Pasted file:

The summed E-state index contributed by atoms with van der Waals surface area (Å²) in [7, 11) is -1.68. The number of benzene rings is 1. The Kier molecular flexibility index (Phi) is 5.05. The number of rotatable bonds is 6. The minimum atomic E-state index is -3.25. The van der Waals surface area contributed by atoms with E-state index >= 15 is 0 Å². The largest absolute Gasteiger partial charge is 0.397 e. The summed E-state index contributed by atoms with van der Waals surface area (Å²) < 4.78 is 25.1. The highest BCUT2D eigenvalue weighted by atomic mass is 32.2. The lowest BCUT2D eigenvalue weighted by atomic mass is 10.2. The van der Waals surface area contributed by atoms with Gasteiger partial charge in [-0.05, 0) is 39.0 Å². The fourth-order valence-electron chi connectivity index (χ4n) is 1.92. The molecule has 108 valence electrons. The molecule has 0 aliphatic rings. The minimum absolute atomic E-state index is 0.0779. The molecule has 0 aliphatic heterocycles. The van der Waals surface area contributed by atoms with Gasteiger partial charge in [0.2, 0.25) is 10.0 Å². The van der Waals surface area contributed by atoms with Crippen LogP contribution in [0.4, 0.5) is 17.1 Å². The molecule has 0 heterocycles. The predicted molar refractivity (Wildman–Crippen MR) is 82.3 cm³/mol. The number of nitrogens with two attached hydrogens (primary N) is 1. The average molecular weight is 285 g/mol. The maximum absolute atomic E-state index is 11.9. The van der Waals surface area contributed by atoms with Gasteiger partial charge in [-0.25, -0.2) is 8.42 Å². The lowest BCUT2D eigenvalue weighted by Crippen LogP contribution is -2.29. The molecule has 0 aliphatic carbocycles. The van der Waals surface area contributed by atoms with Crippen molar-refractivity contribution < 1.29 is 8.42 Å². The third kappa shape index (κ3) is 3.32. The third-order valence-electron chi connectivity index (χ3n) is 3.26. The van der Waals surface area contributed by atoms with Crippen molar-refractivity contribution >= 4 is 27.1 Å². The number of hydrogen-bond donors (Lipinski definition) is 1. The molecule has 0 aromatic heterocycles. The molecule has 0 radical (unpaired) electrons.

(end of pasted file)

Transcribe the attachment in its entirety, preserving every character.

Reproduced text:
The summed E-state index contributed by atoms with van der Waals surface area (Å²) in [7, 11) is -1.68. The number of benzene rings is 1. The Kier molecular flexibility index (Phi) is 5.05. The number of rotatable bonds is 6. The minimum atomic E-state index is -3.25. The van der Waals surface area contributed by atoms with E-state index >= 15 is 0 Å². The largest absolute Gasteiger partial charge is 0.397 e. The summed E-state index contributed by atoms with van der Waals surface area (Å²) < 4.78 is 25.1. The highest BCUT2D eigenvalue weighted by atomic mass is 32.2. The lowest BCUT2D eigenvalue weighted by atomic mass is 10.2. The van der Waals surface area contributed by atoms with Gasteiger partial charge in [-0.05, 0) is 39.0 Å². The fourth-order valence-electron chi connectivity index (χ4n) is 1.92. The molecule has 108 valence electrons. The molecule has 0 aliphatic rings. The minimum absolute atomic E-state index is 0.0779. The molecule has 0 aliphatic heterocycles. The van der Waals surface area contributed by atoms with Gasteiger partial charge in [0.2, 0.25) is 10.0 Å². The van der Waals surface area contributed by atoms with Crippen LogP contribution in [0.4, 0.5) is 17.1 Å². The molecule has 0 heterocycles. The predicted molar refractivity (Wildman–Crippen MR) is 82.3 cm³/mol. The number of nitrogens with two attached hydrogens (primary N) is 1. The average molecular weight is 285 g/mol. The maximum absolute atomic E-state index is 11.9. The van der Waals surface area contributed by atoms with Gasteiger partial charge in [-0.25, -0.2) is 8.42 Å². The lowest BCUT2D eigenvalue weighted by Crippen LogP contribution is -2.29. The molecule has 0 aliphatic carbocycles. The van der Waals surface area contributed by atoms with Crippen molar-refractivity contribution < 1.29 is 8.42 Å². The third kappa shape index (κ3) is 3.32. The third-order valence-electron chi connectivity index (χ3n) is 3.26. The van der Waals surface area contributed by atoms with Crippen molar-refractivity contribution >= 4 is 27.1 Å². The number of hydrogen-bond donors (Lipinski definition) is 1. The molecule has 0 aromatic heterocycles. The molecule has 0 radical (unpaired) electrons.